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Measuring Up, by Donna B. Faircloth

Once they hit fifth grade, your students' height can skyrocket in the course of a year – here's a fun lesson using measurements to see how quickly they grow

Flowers and yard stick

Recently, I was struck with the inspiration for a series of math lessons for my fifth graders as I walked through the doors of a convenience store. A measuring chart on either side of the exit was an observation tool for the clerks in the event of a robbery. As I left the store, I was aware that anyone could easily observe my height, all 5'2' of me. Since measurement of common objects is a state standard for my students, I knew they could learn a life lesson if I transferred this tool to the classroom.

Getting started. First, my students and I decided to use yellow bulletin board paper to create two vertical number lines at opposite ends of my classroom. Carefully, using yardsticks held perpendicular to the floor, the students worked in small groups to mark the paper from the floor to the ceiling in foot increments. Natural cooperation took place as the taller children were handed the yardstick in order to make the higher marks. Then the yardsticks changed hands again as different children marked the inch increments. We chose not to mark anything smaller. The children were very proud of their "giant rulers" and began to measure each other without any prompting from me. Those students who had difficulty measuring were coached by the child next to him or her in a natural peer tutoring situation. I also asked two students to record the measurements in their respective notebooks at each end of the room. Soon every child in the room knew his or her height to the nearest inch.

Recording the data. As a veteran teacher, I knew that math students often find difficulty when converting measurements. For the next day's lesson, I designed a chart that we would use to record the height of each child. I also wrote the formula for converting from feet to inches on the sheet and the board. Together, the students and I converted the numbers for the first four students alphabetically. Next, in small pods of 4-5 students, the children figured the remaining conversions. One member of each group used a calculator to check the pod's answers. A captain for each pod read the figures to the class, and each member of the class recorded the data on his or her chart as I recorded the information on an overhead transparency.

Average height. For the next assignment, we totaled the height in inches for the 20 students in the classroom. We divided the sum by 20 and found the mean (average) height of the class. I took the opportunity to tie the lesson to one we had learned previously that used the measures of central tendency in statistics. Reminding the students of median, mode and range, I asked each group to rank the numbers from least to greatest so that we could find the median and the range. We remembered a lesson on stem and leaf charts and quickly drew one to determine the mode. For homework, I asked the students to find five things in their home environment that were approximately (within three inches) their height.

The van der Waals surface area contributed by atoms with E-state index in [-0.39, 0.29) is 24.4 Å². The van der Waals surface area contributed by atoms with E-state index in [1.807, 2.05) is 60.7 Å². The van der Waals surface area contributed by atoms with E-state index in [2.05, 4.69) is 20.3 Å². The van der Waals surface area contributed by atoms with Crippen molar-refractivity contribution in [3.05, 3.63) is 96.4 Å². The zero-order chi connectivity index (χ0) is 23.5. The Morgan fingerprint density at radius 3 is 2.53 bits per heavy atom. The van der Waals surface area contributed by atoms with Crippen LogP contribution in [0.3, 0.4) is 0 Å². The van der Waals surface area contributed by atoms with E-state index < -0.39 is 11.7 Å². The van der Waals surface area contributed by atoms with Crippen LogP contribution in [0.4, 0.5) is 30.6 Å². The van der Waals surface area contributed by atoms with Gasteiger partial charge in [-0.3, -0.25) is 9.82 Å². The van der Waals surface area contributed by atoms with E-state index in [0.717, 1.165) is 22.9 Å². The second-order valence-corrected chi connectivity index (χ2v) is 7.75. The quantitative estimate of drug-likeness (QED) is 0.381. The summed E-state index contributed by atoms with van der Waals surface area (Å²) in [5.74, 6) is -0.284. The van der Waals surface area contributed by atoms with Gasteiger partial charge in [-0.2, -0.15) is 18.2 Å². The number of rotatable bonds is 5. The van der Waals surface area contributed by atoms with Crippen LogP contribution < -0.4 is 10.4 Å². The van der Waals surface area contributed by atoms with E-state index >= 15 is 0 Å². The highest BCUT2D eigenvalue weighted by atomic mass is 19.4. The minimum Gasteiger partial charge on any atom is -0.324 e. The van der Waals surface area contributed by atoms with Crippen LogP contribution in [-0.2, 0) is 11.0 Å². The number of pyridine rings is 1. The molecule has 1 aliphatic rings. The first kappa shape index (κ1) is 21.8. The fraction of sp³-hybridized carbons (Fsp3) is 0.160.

Clusters of numbers. Several weeks later, we found an investigation using frequency tables in our math textbook. We recycled our data of heights to look for clusters of numbers to form five periods on the table and designed a frequency table with the information. Throughout the series of lessons, the children had measured and recorded data, converted measurements, conducted statistical analysis, integrated technology, designed two types of charts and worked cooperatively – all while they had fun and learned concepts that applied directly to their lives.

Growing up. I left the "rulers" on the wall for the remainder of the year. Often during break or transition times throughout the day, I would notice children from other homerooms being measured by a classmate using the rulers. It was quite a popular activity and a terrific conversation starter. The rulers were also a source of great information. One day, several eighth-grade boys rolled a borrowed television into my classroom on a cart. The boys, all friends of my son, had grown a good bit since the first of the year. My curiosity got the better of me and I asked them in turn to put their heels to the wall and be measured. I was not at all surprised to find that, just like my son who had suddenly sprouted up to 5'10" (I mean, 70 inches), they were all growing up!

Vertical leaps. Growing is inevitable for fifth graders, too. Just before the Christmas break, we measured all the children again to look for gains. Sure enough, no one had shrunk! In two months time, those young bodies had made vertical leaps on our chart. By the end of the school year, the changes were obvious to the naked eye, but we backed everyone against the wall one more time, anyway. Everyone in the fifth grade had grown an average of two inches. Everyone but me, of course – I'm still hoping to reach 5'6".

Topic: Measurement

  1. Internet 4 Classrooms: Extensive listing of interactive Internet resources for the math content area divided by grade level, K-8. Online testing is also available.

  2. A Tour of Measurement: Measurement resources compiled in a math unit with detailed lessons, teacher resources and student resources for all things measured.

  3. National Library of Virtual Manipulatives: Excellent interactive resource with lessons and activities categorized by grade and topic.


Donna B. Faircloth has been teaching for 23 years. She teaches at Baconton Charter School in Mitchell County, GA.


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